[javaee-spec users] Re: The future of JMS 2.1 and Java EE 8

From: reza_rahman <>
Date: Fri, 07 Oct 2016 08:15:39 -0400

I feel much the same way and think what is being proposed for JMS is a serious mistake.
Firstly, the very narrow focus on cloud and microservices lacks balance. JMS easily deserves to be carried forward for the very, very wide base of existing customers alone that may or may not be interested in cloud or microservices.
Secondly and perhaps even more importantly, whatever these new cloud and microservices requirements are, they should be retrofitted into JMS instead of creating yet another API that has a great deal of fundamental similarities with JMS.
We should be leveraging the hard earned market, adoption and mindshare of JMS instead of trying to fight an old messaging battle completely anew with little to stand on other than being a standard API on paper.
I hate to be a cynic, but this sounds to me like a decision being driven by the antiquated JMS implementation in WebLogic that is likely too hard to evolve. Instead of starting JMS anew, maybe that implementation should be scrapped in favor of something a little more adaptable like GlassFish's OpenMQ, HornetQ or ActiveMQ.
I do hope others chime in - especially existing JMS and Java EE vendors interested in preserving their jobs and years of existing investments in good, solid products. I imagine these folks have the greatest stake in this decision.
Sent via the Samsung Galaxy S7, an AT&T 4G LTE smartphone
-------- Original message --------From: Stephan Knitelius <> Date: 10/7/16 5:25 AM (GMT-05:00) To: Nigel Deakin <>, Subject: [jms-spec users] Re: The future of JMS 2.1 and Java EE 8
I must agree with Nigel, cloud or not messaging systems are spread widely. 
I would hope that we would take the chance and extend the specification to integrate other queuing/messaging systems such as Kafka.
Kind Regards,
Stephan Knitelius 
On Fri, 7 Oct 2016 at 11:19 Nigel Deakin <> wrote:
On 07/10/2016 05:44, vaquar khan wrote:

> Thanks Nigel for sharing useful information.


> It was most awaited and positive changes in Java , i have completed oracle survey and found focus completely shift to

> micro-service architecture.


> Micro-service  architecture required resilience  and circuit breaker , when we sent any request and service down then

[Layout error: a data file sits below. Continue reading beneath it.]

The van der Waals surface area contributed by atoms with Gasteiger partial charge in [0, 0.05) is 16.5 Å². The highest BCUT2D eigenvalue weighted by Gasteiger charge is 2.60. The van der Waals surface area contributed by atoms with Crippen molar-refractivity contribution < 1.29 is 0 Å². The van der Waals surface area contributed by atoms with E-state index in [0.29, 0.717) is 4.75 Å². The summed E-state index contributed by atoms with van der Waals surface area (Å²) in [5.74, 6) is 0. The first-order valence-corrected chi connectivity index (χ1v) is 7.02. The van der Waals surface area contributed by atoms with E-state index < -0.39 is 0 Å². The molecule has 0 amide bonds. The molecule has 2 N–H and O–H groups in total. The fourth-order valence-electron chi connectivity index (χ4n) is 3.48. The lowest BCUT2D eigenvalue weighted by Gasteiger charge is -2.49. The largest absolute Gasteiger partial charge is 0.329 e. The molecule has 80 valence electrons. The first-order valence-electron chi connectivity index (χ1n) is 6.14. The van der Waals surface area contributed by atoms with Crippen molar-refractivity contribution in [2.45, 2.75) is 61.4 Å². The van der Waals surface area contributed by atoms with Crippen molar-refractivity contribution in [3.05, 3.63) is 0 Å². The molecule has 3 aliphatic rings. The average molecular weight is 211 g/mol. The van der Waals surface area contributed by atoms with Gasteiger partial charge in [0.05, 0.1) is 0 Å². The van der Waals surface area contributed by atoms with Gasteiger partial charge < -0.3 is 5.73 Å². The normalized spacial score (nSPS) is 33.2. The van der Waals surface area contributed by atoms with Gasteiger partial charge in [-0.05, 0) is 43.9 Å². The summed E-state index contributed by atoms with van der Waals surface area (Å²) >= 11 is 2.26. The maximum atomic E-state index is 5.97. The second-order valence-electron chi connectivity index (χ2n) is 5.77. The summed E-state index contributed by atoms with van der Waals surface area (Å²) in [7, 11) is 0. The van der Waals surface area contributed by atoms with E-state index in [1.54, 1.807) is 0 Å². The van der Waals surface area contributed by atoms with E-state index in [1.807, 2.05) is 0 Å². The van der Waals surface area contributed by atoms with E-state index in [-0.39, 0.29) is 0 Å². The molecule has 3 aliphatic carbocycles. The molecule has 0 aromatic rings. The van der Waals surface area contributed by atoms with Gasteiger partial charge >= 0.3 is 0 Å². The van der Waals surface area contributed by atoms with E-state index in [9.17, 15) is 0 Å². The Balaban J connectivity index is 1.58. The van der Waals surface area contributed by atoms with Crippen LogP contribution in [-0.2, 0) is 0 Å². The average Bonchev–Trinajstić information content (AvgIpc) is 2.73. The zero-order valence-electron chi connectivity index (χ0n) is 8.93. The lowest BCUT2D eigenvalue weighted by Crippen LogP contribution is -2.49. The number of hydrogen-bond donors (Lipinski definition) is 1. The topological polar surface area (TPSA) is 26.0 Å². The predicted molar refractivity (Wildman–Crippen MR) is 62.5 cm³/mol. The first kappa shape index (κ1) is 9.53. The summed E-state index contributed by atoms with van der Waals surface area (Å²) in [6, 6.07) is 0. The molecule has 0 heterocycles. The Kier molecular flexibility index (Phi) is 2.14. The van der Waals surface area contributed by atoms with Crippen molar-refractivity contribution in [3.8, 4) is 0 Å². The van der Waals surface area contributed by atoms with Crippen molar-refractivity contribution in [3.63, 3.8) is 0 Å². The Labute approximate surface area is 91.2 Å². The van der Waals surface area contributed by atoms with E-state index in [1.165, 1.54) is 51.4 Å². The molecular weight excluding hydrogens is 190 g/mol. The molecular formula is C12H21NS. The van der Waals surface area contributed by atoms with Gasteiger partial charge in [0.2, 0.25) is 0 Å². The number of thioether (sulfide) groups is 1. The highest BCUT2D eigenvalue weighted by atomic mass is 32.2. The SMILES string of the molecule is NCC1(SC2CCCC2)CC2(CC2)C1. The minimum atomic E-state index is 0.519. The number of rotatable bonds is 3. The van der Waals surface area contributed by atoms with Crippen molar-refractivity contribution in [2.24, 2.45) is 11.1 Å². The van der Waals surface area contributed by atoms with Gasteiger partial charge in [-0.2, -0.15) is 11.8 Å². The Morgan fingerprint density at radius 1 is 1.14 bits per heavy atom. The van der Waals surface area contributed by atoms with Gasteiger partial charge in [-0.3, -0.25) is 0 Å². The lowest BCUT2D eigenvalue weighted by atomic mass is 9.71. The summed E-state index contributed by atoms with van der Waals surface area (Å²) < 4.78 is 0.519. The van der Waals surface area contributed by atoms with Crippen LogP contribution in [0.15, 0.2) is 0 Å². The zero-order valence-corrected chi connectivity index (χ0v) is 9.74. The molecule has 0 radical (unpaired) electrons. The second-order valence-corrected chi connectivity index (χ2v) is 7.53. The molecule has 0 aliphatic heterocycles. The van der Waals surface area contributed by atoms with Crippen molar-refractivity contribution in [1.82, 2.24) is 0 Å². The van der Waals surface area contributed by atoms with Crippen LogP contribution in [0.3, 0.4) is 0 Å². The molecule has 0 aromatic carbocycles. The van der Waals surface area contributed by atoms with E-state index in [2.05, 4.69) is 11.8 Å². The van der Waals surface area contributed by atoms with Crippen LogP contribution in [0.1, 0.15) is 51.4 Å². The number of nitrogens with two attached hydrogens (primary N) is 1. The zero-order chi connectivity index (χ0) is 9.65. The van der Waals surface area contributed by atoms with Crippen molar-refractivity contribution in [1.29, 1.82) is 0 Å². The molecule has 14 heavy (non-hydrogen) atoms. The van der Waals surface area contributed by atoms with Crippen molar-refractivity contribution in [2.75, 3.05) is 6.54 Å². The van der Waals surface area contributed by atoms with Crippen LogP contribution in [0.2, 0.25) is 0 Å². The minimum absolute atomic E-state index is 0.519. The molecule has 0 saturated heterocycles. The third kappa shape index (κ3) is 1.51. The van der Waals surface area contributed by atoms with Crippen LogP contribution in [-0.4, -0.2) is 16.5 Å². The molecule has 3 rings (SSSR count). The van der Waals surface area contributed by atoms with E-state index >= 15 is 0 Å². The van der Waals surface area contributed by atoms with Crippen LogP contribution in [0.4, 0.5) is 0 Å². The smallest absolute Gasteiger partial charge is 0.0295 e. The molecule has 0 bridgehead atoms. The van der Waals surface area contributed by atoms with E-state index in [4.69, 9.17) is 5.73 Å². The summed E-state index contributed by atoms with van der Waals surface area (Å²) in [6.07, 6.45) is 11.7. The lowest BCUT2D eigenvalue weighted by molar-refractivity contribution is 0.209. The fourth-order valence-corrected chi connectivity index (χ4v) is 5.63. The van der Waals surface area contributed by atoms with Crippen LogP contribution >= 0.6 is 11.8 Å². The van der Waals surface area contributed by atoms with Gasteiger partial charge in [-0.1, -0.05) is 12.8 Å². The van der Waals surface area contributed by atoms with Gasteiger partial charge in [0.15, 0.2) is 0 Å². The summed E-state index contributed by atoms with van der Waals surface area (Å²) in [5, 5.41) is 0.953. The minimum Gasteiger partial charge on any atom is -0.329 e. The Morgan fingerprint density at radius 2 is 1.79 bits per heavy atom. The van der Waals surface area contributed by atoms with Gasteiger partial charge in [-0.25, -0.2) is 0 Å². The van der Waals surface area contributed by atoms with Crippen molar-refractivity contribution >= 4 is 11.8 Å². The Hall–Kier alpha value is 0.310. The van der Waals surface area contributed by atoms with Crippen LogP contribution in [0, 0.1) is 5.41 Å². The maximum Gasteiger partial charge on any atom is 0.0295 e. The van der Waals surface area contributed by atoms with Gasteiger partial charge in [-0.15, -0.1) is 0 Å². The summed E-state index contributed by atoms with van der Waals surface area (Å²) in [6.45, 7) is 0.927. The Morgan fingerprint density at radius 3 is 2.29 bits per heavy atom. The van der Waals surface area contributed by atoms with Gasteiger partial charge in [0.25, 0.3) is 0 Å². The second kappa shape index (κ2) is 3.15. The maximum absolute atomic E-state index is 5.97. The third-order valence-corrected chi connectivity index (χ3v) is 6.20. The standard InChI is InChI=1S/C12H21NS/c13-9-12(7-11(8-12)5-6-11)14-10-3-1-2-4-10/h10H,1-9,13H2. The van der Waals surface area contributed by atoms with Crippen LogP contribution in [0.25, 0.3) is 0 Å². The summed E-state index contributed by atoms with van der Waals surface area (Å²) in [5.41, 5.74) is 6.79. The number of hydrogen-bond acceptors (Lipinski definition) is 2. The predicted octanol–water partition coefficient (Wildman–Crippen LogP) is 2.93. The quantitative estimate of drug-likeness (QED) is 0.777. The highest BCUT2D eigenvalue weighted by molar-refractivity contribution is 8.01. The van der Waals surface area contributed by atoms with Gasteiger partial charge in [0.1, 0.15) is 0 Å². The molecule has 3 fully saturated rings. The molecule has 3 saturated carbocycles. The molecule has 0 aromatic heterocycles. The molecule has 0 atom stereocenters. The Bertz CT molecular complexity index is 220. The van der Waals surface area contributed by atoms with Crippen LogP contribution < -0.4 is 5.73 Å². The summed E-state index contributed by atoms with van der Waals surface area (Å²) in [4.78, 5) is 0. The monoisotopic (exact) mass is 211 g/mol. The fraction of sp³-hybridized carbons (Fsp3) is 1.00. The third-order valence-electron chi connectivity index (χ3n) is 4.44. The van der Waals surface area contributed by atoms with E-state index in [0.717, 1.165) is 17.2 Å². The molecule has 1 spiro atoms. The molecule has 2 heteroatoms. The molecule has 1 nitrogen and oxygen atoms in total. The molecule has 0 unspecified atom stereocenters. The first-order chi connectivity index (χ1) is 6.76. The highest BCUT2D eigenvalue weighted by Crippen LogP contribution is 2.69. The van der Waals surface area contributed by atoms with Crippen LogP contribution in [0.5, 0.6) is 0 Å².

> observer pattern is very useful and widely used across of development world.


> Most of cloud have messaging services as  Amazon AWS has  SNS,SQS  notification messaging  service for pull /push  ,


> Another point here that we are planing to give standard for Nosql database however nothing noteworthy for Bigdata

> technologies.


> Apache kafaka is an another example of messaging in Bigdata .

> I am still not clear reason behind to drop jsr 368 as we can add few useful feature  to help cloud platform.


> I have following queries .


>  1) Project jigsaw is coming with Java 9 have you seen any impact on Jsr 368?

>  2) Are we going to dissolve Jsr 368 group ?

>  3) What would be development approach for java cloud are we going to form new Jsr or it would be internal oracle

> development?

Many thanks for your comments.

The proposal (as I understand it) is that Java EE in future should focus on "eventing" for cloud applications rather

than specifically JMS, where eventing covers other technologies (e.g. CDI 2.0 events, websockets RAX-RS) *as well as* JMS.

In his JavaOne presentation on Java EE 9 (linked from my earlier email) Rajiv Mordani specifically mentions Apache

Kafka, Amazon Kinesis and Azure Event Hub as examples of non-JMS eventing systems used in cloud applications (though I

know they also have a lot of features in common with JMS). There's also a view that the API provided by eventing systems

needs to evolve to support reactive programming, especially the new java.util.concurrent.Flow API in Java SE 9.

Exactly what happens with eventing is still undefined (but a new JSR is certainly one of the options). This is an area

where community feedback and suggestions are very much invited. By definition this is a broader topic than JMS, so the

best place to ask questions and give comments is to the Java EE user mailing list and on the Java EE survey (see my

earlier email for details of both) rather than here.

As for JSR 368 (JMS 2.1): yes, the proposal is essentially to close it down, though what happens exactly will be

determined by JCP governance.

Just to reiterate: JMS will continue to be a part of Java EE 8, using JMS 2.0 (which was released in 2013). I continue

to be the maintenance lead for JSR 343 (JMS 2.0): we had a maintenance release for that last year (2015).

I'm grateful to the contributions that everyone here made to JSR 368 whilst it was still active, especially during that

flurry of activity after JavaOne 2015, when we started having regular video calls and I felt we were beginning to get

some momentum.